A Big Courtroom Win for a Christian Baker in California

Automatic TRANSCRIPT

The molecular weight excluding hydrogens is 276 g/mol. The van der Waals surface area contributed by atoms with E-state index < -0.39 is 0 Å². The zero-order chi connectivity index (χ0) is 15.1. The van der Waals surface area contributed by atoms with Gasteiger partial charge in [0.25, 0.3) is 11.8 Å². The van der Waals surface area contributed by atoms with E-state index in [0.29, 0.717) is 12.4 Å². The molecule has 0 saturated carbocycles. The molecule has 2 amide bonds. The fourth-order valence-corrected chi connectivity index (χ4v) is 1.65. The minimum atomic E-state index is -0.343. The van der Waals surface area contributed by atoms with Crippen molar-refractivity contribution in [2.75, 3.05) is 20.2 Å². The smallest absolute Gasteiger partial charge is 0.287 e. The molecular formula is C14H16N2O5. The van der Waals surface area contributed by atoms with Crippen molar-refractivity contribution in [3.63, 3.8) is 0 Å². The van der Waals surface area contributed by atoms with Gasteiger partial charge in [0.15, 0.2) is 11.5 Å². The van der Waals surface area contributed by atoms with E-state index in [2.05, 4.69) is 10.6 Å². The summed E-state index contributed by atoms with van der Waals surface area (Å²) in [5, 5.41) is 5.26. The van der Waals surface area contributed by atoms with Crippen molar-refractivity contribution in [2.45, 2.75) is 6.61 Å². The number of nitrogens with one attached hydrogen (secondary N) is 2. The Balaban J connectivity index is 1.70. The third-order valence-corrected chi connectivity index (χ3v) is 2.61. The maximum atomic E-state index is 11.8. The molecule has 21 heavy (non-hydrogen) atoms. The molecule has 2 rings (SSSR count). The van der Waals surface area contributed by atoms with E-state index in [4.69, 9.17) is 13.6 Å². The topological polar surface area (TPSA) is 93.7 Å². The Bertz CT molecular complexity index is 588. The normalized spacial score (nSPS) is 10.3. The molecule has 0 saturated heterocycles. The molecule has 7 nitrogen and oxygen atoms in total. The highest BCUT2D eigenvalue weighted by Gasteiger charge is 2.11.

I'd like to talk about the Christian baker, who refused to bake a cake. Because of a demand that it be okay celebrating a gay wedding. But it's not the bake or you're thinking about. You're thinking about the baker in Colorado. What was his name, honey Jack? Phillips, Jacques Phillips is his name, but I'm actually talking about a similar case in California, involving a woman, her name is Kathy Miller. And she runs a bakery called taste, pastries bakery in Bakersfield, California. Now, she had been approached to design a custom cake for a wedding ceremony, and this is actually Kathy Miller in 2017, quote here at taste trees we love everyone. My husband and I Christians, we know God created everyone. He created everyone equal, so it's not like we don't like people of certain groups. There's just certain things that violate my conscience. So by the way, her position very similar to the position of Jack Phillips in Colorado, but Kathy Miller gets sued by California's department of fair housing and employment. This was under something called the unruh Civil Rights Act of 1959, which prohibits discrimination on the basis of race ethnicity or religion. A pause for a moment because here you have a civil rights law, which is basically supposed to protect people from being discriminated against on the basis of race or ethnicity or you guessed it religion. And what's going on here, Kathy Miller is being discriminated against or being targeted or in this case being it is being demanded of her that she go against her own religious beliefs and her own conscience and say something that she really doesn't want to say.

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